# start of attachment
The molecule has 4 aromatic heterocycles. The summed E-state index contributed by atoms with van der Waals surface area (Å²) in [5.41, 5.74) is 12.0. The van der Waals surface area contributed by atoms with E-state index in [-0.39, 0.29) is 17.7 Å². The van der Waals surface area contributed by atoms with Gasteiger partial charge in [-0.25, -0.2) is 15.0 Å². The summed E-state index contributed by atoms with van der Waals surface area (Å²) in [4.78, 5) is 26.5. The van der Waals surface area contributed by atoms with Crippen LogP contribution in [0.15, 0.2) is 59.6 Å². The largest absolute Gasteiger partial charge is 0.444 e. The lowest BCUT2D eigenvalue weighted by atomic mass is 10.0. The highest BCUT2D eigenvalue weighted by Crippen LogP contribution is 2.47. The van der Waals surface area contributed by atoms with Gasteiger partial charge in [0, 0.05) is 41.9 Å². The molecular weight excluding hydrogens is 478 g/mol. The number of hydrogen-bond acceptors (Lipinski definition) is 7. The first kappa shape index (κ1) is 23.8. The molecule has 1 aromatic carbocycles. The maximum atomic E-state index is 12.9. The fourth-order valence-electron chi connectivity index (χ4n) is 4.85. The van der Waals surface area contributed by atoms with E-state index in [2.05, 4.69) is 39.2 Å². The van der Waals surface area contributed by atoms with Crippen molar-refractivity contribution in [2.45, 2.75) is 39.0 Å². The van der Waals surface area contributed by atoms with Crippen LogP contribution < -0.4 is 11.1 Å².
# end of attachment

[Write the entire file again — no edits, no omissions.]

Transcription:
The molecule has 4 aromatic heterocycles. The summed E-state index contributed by atoms with van der Waals surface area (Å²) in [5.41, 5.74) is 12.0. The van der Waals surface area contributed by atoms with E-state index in [-0.39, 0.29) is 17.7 Å². The van der Waals surface area contributed by atoms with Gasteiger partial charge in [-0.25, -0.2) is 15.0 Å². The summed E-state index contributed by atoms with van der Waals surface area (Å²) in [4.78, 5) is 26.5. The van der Waals surface area contributed by atoms with Crippen LogP contribution in [0.15, 0.2) is 59.6 Å². The largest absolute Gasteiger partial charge is 0.444 e. The lowest BCUT2D eigenvalue weighted by atomic mass is 10.0. The highest BCUT2D eigenvalue weighted by Crippen LogP contribution is 2.47. The van der Waals surface area contributed by atoms with Gasteiger partial charge in [0, 0.05) is 41.9 Å². The molecular weight excluding hydrogens is 478 g/mol. The number of hydrogen-bond acceptors (Lipinski definition) is 7. The first kappa shape index (κ1) is 23.8. The molecule has 1 aromatic carbocycles. The maximum atomic E-state index is 12.9. The fourth-order valence-electron chi connectivity index (χ4n) is 4.85. The van der Waals surface area contributed by atoms with E-state index in [2.05, 4.69) is 39.2 Å². The van der Waals surface area contributed by atoms with Crippen molar-refractivity contribution in [2.45, 2.75) is 39.0 Å². The van der Waals surface area contributed by atoms with Crippen LogP contribution < -0.4 is 11.1 Å².